REVIEW album Old Subbacultcha Old Subbacultcha

Crystal Shipsss Returns With Beautiful Yet Haunting Album

Old Subbacultcha

Old Subbacultcha



Behind one-man project Crystal Shipsss, is Danish songwriter Jacob Faurholt, whose album “I Will See No Moon No Sky” is set for release on 1st June Raw Onion/Resonans. Anyone familiar with Faurholt’s Crystal Shipsss project will know to expect a pysch-induced mix of ambient sound with distinctively eerie, yet soothing, vocals.



The latest Crystal Shipsss album takes on a darker sound than before; it is heavy on distortion, but retains the distinctive experimental vibe of previous material. All about breaking up and breaking down, “I Will See No Moon No Sky” comes in at just under 36 minutes, with six tracks of beautifully curated sound that rouses up the feeling of dull heart ache and isolation.


The album opens with "METAL", perhaps the most upbeat track, and also noticeably the shortest at just over two minutes. The opener acts as transition between previous Crystal Shipsss material and what to expect with this album which, by "DEER", becomes apparent. The second track opens with Faurholt’s echoey vocals and starts off rather slow, but the distorted guitar that lurks in the background soon comes to the forefront of the track. The fuzziness of the guitar gives way half way through "DEER" for the illuminating sound that continues for the remaining four minutes.


This carries on into "DRUM", which gradually builds itself up into a somewhat drone metal induced track. It remains, however, safely in Crystal Shipsss territory with Faurholt’s distinctive vocals fading in and out amongst the grueling reverb.



For all the drone metal feel of "DRUM", it is "CROWN" that brings the album to its deepest and darkest point. Coming in at seven minutes, "CROWN" is a truly murky track, with its distortion and fuzzy synthesizers. Faurholt’s vocals do not persevere as they do in previous tracks, however; rather, we hear snatches of his heavily warped voice.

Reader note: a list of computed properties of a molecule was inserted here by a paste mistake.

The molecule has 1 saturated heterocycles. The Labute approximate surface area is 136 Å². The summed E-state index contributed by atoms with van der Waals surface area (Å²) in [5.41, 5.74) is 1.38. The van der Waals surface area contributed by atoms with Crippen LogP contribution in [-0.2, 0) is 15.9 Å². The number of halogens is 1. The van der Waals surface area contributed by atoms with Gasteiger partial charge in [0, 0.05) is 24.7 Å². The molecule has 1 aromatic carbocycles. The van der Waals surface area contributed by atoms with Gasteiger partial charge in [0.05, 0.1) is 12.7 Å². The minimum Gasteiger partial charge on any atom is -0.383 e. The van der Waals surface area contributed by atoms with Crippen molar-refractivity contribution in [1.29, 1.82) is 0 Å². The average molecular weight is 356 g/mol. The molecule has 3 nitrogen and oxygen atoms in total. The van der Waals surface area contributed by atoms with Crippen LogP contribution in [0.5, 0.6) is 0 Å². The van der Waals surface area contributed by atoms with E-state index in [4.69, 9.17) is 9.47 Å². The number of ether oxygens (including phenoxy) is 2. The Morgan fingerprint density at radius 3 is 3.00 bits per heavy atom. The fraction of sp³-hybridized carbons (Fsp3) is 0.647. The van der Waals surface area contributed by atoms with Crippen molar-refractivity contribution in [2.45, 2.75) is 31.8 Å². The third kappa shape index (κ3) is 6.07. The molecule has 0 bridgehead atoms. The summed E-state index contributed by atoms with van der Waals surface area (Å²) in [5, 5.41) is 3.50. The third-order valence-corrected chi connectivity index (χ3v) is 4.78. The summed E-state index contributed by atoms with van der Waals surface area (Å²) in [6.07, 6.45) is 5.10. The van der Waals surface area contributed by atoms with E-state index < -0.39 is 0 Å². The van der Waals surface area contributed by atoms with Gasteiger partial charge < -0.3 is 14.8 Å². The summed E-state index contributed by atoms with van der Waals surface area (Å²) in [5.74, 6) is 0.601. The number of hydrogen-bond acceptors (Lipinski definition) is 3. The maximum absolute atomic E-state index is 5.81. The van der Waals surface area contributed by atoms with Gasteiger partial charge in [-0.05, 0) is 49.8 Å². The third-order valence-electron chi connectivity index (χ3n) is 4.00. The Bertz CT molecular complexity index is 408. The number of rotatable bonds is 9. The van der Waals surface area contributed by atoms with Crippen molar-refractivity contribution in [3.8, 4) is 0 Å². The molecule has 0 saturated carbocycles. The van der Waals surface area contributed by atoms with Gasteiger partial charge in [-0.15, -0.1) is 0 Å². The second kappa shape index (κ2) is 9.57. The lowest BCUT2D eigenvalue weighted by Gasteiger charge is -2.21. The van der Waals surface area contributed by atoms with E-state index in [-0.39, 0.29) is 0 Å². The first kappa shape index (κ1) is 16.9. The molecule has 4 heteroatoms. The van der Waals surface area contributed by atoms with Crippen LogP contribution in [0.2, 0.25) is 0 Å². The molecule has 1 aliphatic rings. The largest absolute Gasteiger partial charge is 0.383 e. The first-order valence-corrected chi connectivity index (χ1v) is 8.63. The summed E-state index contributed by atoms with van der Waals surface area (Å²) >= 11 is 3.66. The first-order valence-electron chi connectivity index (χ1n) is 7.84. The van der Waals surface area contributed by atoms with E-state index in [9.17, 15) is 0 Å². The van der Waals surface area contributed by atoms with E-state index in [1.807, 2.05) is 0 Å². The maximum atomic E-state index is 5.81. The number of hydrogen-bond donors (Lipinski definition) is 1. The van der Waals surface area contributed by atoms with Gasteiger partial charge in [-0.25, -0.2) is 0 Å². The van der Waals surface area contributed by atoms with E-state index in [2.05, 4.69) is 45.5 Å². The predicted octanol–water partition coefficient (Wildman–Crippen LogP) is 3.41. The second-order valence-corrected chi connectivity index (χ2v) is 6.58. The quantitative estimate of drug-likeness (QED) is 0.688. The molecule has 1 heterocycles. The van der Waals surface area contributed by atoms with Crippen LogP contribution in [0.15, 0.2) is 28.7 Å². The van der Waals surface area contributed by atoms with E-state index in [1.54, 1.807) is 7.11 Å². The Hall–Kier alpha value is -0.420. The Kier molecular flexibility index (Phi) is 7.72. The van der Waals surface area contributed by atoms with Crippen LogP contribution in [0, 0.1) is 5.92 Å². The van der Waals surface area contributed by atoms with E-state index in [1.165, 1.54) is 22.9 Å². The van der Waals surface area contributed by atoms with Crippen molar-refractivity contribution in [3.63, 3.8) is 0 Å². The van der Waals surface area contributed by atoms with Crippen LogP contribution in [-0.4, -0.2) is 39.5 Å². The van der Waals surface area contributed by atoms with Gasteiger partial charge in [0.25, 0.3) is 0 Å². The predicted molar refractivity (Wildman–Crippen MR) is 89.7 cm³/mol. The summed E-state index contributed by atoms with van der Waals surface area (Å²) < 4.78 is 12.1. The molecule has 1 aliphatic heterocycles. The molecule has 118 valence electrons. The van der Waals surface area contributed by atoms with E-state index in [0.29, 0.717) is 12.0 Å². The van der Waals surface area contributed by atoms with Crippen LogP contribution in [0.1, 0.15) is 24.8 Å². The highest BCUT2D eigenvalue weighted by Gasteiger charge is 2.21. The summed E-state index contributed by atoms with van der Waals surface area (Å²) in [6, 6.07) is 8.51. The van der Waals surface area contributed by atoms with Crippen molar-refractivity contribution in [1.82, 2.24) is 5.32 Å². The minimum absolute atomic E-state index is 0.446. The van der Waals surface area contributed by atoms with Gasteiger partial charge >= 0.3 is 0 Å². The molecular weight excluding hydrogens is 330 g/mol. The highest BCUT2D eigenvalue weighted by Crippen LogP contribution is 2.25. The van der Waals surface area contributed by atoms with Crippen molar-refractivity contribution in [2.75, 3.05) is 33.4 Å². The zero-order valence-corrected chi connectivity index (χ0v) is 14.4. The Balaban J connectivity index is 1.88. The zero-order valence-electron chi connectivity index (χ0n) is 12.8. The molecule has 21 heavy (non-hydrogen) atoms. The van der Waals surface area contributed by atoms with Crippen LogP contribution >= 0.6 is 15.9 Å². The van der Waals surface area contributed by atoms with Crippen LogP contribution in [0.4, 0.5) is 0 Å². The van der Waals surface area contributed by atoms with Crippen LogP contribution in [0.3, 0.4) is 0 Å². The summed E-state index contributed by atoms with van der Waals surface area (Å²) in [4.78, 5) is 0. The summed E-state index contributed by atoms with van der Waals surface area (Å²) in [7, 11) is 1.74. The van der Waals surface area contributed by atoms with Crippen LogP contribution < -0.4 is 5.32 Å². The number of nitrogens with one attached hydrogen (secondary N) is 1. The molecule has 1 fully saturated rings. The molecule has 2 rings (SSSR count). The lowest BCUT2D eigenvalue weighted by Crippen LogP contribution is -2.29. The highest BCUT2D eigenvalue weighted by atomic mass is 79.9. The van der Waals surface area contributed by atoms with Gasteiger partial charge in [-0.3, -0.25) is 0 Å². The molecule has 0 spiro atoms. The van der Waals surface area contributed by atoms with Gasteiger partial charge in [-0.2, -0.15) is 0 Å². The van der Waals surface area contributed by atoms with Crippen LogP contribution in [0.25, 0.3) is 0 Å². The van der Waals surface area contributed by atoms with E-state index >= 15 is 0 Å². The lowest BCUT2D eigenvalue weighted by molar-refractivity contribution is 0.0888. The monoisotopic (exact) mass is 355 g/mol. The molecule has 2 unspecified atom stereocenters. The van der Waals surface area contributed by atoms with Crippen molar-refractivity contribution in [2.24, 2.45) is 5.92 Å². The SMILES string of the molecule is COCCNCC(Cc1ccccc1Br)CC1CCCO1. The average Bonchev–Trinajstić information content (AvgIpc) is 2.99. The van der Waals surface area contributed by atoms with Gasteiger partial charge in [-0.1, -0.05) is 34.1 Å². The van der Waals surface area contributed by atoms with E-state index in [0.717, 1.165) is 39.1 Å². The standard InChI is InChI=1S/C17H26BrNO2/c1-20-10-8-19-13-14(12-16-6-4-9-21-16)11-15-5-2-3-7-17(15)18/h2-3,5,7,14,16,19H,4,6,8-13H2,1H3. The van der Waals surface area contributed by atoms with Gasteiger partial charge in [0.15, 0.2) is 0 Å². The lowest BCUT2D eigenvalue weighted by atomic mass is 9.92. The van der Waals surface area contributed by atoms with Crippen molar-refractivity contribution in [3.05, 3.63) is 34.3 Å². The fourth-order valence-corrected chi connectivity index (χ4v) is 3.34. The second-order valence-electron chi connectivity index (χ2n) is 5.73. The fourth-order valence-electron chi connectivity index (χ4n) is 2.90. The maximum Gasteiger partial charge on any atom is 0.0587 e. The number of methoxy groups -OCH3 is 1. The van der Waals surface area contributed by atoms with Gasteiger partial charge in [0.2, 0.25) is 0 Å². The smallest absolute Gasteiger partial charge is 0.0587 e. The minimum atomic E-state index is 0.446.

For all the overwhelming despair that "CROWN's" experimental sound induces, there is a perfected crispness to it, despite the haze. "II" comes across as a more upbeat track in light of the depths that previous tracks plunged. Yet, against the backdrop of the relatively fast-paced drums, the distorted guitar retains the anguish that prevails throughout “I Will See No Moon No Sky”. Faurholt’s repetition of ‘what does it all mean’, laced with a sense of fragility, haunts even after the track ends. The final track, "HEAD", succeeds in drawing the album to a close on a slightly more upbeat note with its ambiance.


All in all, the latest album by Crystal Shipsss is beautiful, yet haunting. At points, it is an unexpectedly strange listen, even for someone familiar with previous Crystal Shipsss’ material. This is, however, no bad thing; the more extreme elements of experimentation on the album epitomize that sense of breaking up and breaking down that 'I Will See No Moon No Sky' is all about.


To find out more about Crystal Shipsss click here.


To visit the Crystal Shipsss Facebook page click here.


Words by Ellie Brown


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